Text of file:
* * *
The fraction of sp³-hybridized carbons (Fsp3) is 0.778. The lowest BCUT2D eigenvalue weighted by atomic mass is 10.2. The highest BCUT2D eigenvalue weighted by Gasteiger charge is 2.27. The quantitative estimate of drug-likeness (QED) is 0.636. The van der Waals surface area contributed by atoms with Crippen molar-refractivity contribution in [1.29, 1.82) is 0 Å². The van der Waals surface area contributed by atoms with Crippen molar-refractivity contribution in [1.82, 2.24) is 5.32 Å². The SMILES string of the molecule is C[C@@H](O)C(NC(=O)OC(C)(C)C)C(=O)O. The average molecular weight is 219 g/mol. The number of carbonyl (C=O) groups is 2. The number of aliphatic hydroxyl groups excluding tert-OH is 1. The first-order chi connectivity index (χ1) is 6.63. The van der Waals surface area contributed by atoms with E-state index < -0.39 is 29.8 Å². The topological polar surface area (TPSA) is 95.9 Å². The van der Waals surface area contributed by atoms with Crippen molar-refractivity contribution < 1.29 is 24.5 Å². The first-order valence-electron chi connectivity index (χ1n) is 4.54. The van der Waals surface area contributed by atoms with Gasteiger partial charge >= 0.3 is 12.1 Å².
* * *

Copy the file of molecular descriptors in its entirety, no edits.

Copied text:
The fraction of sp³-hybridized carbons (Fsp3) is 0.778. The lowest BCUT2D eigenvalue weighted by atomic mass is 10.2. The highest BCUT2D eigenvalue weighted by Gasteiger charge is 2.27. The quantitative estimate of drug-likeness (QED) is 0.636. The van der Waals surface area contributed by atoms with Crippen molar-refractivity contribution in [1.29, 1.82) is 0 Å². The van der Waals surface area contributed by atoms with Crippen molar-refractivity contribution in [1.82, 2.24) is 5.32 Å². The SMILES string of the molecule is C[C@@H](O)C(NC(=O)OC(C)(C)C)C(=O)O. The average molecular weight is 219 g/mol. The number of carbonyl (C=O) groups is 2. The number of aliphatic hydroxyl groups excluding tert-OH is 1. The first-order chi connectivity index (χ1) is 6.63. The van der Waals surface area contributed by atoms with E-state index < -0.39 is 29.8 Å². The topological polar surface area (TPSA) is 95.9 Å². The van der Waals surface area contributed by atoms with Crippen molar-refractivity contribution < 1.29 is 24.5 Å². The first-order valence-electron chi connectivity index (χ1n) is 4.54. The van der Waals surface area contributed by atoms with Gasteiger partial charge >= 0.3 is 12.1 Å².